I’ve never been into travelling with a guided tour. I make my own plans, do a ton of research, read a lot and get on the road. But I’ve never ignored the fact that some places are best travelled with a guide, even if it’s your own hometown. Following my enthusiasm for exploring my hometown which is quickly becoming a trend between the residents of the capital, I knew of a friend who’s an expert when it comes to Tehran and does regular tours to very unknown parts of the city. I had been to Oudlajan before and was very aware that it was a Jewish neighbourhood. I had seen a few synagogues in iran but for some reason I was not really allowed to get inside considering I did not follow the faith. So as soon as I found out that he was doing a tour on Tehran’s Jewish quarter, I had me and a few friends signed up.
Despite the Jews having a representative in the Iranian parliament, I really acknowledge that the Muslim population definitely has their own privilege in Iran. I don’t want to get into politics but what strikes me most about Iranian Jews is their deeply rooted patriotism for their country. From what I’ve seen, most of them are extremely proud of their Persian background and even though they could immigrate to Israel or Europe for being a minority in Iran very easily, they have chosen to stay.
While I’ve had Jewish friends growing up abroad, unfortunately I have never had any relationship with an Iranian jew. So once we were on the tour, I was all questions.
Synagogues in Iran
It’s been a few years that I’ve become very fond of the concept of religion and extremely curious about religious minorities in Iran. But what hurts me the most is the limitations I face in creating any sort of contact with followers of other faiths. It breaks me to think that I attended a mass on Christmas eve in Italy, visited a ton of churches all across Europe and walked up a dozen temples in Japan, yet I find it so difficult to witness the Christmas rituals of my own Christian countrymen or the fact that I cannot just walk up into a fire temple or a synagogue whenever I wish. Wandering in Tehran’s Jewish quarter didn’t help much. Realizing that despite many other places in the world, there were no such thing as ghettos in Iran and Jews could live beside everyone else and witnessing that even though Oudlajan used to be a major Jewish neighbourhood where 14 synagogues existed, mosques, theological schools and even churches were built right next to each other. It seemed like everyone used to get along so well. So what grew us so apart? What made us so oblivious and unaware of each other’s traditions and customs? Why are we attending different schools and not sharing our celebrations? These were only a tiny a portion of things that crossed my mind and the response to these sort of dilemmas has proved to be a complicated one in Iran…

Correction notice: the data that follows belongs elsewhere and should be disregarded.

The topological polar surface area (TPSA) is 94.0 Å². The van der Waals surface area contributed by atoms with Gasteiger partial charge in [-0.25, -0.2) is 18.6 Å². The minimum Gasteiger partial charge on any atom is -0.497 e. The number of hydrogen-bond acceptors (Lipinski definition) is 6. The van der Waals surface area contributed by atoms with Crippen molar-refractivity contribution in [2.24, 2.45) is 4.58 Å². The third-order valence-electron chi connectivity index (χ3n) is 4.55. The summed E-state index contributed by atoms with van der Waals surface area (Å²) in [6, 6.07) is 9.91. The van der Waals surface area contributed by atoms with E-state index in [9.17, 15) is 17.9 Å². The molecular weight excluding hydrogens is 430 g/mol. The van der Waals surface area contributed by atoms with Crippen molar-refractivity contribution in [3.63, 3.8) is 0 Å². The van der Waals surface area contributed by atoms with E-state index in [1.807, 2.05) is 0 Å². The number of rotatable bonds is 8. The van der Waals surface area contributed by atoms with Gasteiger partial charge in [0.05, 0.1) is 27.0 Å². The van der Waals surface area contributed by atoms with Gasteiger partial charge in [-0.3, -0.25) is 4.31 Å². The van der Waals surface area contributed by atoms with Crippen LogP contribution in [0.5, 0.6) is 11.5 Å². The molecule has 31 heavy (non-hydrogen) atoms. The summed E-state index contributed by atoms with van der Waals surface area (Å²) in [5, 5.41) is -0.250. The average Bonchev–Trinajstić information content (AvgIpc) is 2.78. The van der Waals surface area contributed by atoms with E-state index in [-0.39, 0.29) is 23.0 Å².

Synagogue of Mola Hanina
This tiny synagogue was our first stop. Thankfully we had a representative of the Jewish community who was there to teach us all about the rules and rituals of his faith and also answer our questions.
Oudlajan used to have 14 synagogues, from which only 3 are functioning today. But there’s an overall of 22 synagogues in Tehran where Jews can attend for their prayers and according to them there’s really no need for any more with their small population.
Public hamams or bathhouses used to be quite popular across Iran before showers came. But due to the restrictions for minorities to enter hamams dedicated to Muslims, they decided to build their own. There are a lot of myths and rumours from this place which was now left completely abandoned and was tremendously damaged by drug addicts who found shelter in it at some point. Obviously all public hamams in Iran are out-of-order due to hygiene reasons but some have been converted to museums and others like this one were left totally neglected. Nevertheless reliefs that depicted the stories of the Torah were still perfectly visible here and there.
Synagogue of Azra Yaghoub
The biggest out of all the ones we saw and I believe the largest in the whole city. Here was where we even got to open the chambers and see the holy book hand written delicately.
Synagogue of Hadash
Though pretty small, this one was the most ornamented synagogue in the whole neighbourhood.
For lunch we headed to the first bank of Iran that used to be run by Jews in the neighbourhood and is now converted into a tea house and Dizi place. This place is my absolute favourite for Dizi in town and I’ve done a full review about it before. I’ve taken a lot of guests here and everyone thought it was excellent.
The whole neighbourhood of Oudlajan boasts history. While it’s not the nicest neighbourhood in the city, it was once home to many primary figures of Iran who had their wealthy homes built around here. Unfortunately everything is left abandoned and is slowly undergoing deterioration. Most Tehranis don’t even know that this place used to be one of the oldest neighbourhoods of their city which held so many stories and tales of unity among Iranians of different faiths.
Sadly non of these synagogues are open to public, but perhaps a few of you will be curious enough to pay the extra cash and learn a thing or two. If you’d like to join the tour I participated, head over here for the info. I’m not sure if they are available in other languages apart from Farsi, but it won’t hurt to send email and ask. 😉